July 20, 2024
In this B.C. mansion, a massive bat colony hangs on for dear life
Scientists are keenly watching the Burrvilla bat colony, believed to be B.C.’s largest, for the deadly white-nose syndrome. If it arrives, all they can do is hope the killer fungus shows mercy.
Scientists are keenly watching the Burrvilla bat colony, believed to be B.C.’s largest, for the deadly white-nose syndrome. If it arrives, all they can do is hope the killer fungus shows mercy.

The nets are strung before dusk, feeding time for about 1,500 famished female bats already chirping in their attic roost in Burrvilla House, a historic farmhouse in Deas Island Regional Park, south of Vancouver. As the sky darkens to indigo, bats pour from the rafters to chase swarms of equally famished mosquitoes. The Burrvilla bat colony, believed to be B.C.’s largest, is home to two species, Little brown myotis and Yuma myotis. Mature females raise their single pups in the attic and by summer’s end, as many as 3,000 bats will cohabit in the Burrvilla mansion. For the past three years, the South Coast Bat Conservation Society with the help of mostly volunteer biologists has monitored this colony for white-nose syndrome, a disease that has decimated bat populations in Eastern Canada and parts of the United States. But to study bats, one must first catch them. The nets used for this are positioned between two tall bushes framing the driveway, a flight path so familiar to the bats that many won’t bother to turn on their echolocation navigational system, making them less likely to detect the nets.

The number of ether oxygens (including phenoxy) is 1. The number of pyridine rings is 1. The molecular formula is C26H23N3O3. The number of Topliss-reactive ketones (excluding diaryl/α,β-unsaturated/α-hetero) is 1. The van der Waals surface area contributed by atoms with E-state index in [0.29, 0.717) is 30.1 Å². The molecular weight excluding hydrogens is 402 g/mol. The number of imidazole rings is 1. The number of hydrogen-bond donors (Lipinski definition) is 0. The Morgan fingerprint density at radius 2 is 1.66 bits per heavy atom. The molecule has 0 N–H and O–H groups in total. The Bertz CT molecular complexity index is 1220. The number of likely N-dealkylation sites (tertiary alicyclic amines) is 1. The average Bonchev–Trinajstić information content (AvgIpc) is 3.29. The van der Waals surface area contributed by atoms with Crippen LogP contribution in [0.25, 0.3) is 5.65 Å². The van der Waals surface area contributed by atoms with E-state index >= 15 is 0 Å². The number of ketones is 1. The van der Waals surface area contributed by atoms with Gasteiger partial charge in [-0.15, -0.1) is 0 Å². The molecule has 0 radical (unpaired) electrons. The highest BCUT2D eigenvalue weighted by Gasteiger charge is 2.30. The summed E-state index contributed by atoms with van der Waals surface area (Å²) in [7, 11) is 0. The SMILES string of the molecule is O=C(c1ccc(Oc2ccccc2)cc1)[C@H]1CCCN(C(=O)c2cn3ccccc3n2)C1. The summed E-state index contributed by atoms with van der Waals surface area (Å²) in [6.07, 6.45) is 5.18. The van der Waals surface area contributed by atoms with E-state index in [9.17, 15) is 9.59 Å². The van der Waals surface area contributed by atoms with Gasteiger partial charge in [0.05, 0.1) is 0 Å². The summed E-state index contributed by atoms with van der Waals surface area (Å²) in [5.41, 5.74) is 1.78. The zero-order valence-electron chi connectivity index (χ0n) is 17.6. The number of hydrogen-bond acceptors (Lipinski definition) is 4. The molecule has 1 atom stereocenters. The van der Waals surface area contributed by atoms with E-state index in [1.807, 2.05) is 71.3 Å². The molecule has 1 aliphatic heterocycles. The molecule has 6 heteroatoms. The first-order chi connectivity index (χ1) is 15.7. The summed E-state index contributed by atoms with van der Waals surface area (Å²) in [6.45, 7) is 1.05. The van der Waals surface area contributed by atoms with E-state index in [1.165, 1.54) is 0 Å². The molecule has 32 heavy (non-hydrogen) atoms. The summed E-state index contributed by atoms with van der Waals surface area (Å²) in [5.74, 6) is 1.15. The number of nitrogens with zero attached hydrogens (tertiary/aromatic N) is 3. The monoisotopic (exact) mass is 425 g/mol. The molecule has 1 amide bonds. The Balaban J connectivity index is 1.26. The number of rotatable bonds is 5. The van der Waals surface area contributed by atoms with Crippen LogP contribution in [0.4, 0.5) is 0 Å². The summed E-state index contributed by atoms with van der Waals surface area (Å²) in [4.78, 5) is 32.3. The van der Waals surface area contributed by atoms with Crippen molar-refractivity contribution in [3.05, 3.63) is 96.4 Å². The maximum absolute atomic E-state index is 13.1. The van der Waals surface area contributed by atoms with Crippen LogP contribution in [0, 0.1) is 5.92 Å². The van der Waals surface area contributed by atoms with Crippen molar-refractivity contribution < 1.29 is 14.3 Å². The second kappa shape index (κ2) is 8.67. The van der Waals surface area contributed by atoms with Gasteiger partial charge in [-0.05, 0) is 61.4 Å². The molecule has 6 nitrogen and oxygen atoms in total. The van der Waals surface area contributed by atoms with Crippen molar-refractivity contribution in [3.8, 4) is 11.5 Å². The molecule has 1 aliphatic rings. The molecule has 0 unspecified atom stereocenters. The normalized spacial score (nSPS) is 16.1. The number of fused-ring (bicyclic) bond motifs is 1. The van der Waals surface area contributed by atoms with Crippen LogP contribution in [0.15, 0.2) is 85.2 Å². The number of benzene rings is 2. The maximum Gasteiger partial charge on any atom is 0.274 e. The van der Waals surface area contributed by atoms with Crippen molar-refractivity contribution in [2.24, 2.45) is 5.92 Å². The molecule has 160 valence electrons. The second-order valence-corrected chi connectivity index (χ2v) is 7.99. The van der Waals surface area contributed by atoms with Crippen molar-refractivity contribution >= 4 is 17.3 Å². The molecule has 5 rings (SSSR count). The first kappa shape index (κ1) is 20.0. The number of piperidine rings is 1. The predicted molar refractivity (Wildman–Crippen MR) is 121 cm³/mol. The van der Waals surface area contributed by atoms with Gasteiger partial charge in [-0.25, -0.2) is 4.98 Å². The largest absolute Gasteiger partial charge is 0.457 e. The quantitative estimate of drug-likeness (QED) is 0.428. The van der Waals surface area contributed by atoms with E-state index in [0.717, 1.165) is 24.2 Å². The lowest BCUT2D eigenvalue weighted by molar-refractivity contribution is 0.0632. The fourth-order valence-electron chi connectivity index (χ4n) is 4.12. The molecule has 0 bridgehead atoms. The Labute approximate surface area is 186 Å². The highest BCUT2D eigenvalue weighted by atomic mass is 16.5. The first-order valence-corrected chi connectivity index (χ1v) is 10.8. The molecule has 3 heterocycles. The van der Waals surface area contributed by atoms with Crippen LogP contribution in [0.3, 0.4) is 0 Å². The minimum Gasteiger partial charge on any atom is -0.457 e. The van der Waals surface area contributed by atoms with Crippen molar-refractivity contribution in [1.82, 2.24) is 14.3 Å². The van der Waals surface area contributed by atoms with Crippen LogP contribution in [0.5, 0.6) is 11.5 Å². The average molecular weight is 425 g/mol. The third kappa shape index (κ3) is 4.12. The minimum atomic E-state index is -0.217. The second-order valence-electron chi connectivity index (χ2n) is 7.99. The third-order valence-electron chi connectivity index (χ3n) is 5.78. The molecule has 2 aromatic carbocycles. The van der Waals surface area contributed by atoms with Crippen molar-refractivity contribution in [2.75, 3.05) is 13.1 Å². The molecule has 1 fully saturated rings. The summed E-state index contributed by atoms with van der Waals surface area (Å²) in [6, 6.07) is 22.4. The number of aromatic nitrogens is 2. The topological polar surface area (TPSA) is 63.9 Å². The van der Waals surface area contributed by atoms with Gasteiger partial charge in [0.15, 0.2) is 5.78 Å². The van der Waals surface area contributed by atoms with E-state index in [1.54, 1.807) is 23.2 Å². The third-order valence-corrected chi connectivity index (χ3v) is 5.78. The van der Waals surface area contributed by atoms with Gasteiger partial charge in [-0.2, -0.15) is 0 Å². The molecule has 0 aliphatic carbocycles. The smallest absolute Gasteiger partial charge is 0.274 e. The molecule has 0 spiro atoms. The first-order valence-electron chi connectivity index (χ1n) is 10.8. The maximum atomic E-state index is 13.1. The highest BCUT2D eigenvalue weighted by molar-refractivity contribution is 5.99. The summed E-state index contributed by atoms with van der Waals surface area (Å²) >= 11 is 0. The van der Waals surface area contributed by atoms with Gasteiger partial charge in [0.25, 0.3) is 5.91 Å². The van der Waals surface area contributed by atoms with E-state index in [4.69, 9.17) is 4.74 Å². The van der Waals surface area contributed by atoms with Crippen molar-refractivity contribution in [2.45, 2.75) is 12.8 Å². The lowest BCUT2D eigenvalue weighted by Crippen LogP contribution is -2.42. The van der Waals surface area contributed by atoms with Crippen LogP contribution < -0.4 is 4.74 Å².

Suddenly, bats are everywhere. Some skirt the trap and blast past at eye level. The uninitiated instinctively duck—needlessly, because bats are agile and easily spot people. The first bat to strike the fine mesh net ricochets off and lands on the ground stunned, where a biologist scoops it into a soft cotton bag. The second gets stuck, followed over the next hour by about 30 more. Patrick Burke, a wildlife ecologist with the society, deftly untangles a feisty Little brown myotis. It promptly sinks its fangs into his gloved hand. The bat’s body is the size of a small field mouse and its teeth are practically microscopic, but bats can carry rabies. Burke’s vaccinations are up to date. He gently blows on the animal’s face until it releases its grip and pops it into a bag unharmed. Volunteers run the bats to a building next door for tagging and health testing. The youngest is nine-year-old Caelum Chiem who has an encyclopedic knowledge of all things batty. His parents let him stay up late for the event. “I love bats. I read books and watch documentaries about them,” he says.

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See Also:

(1) Why do Canadians have a thing for mythical lake monsters?

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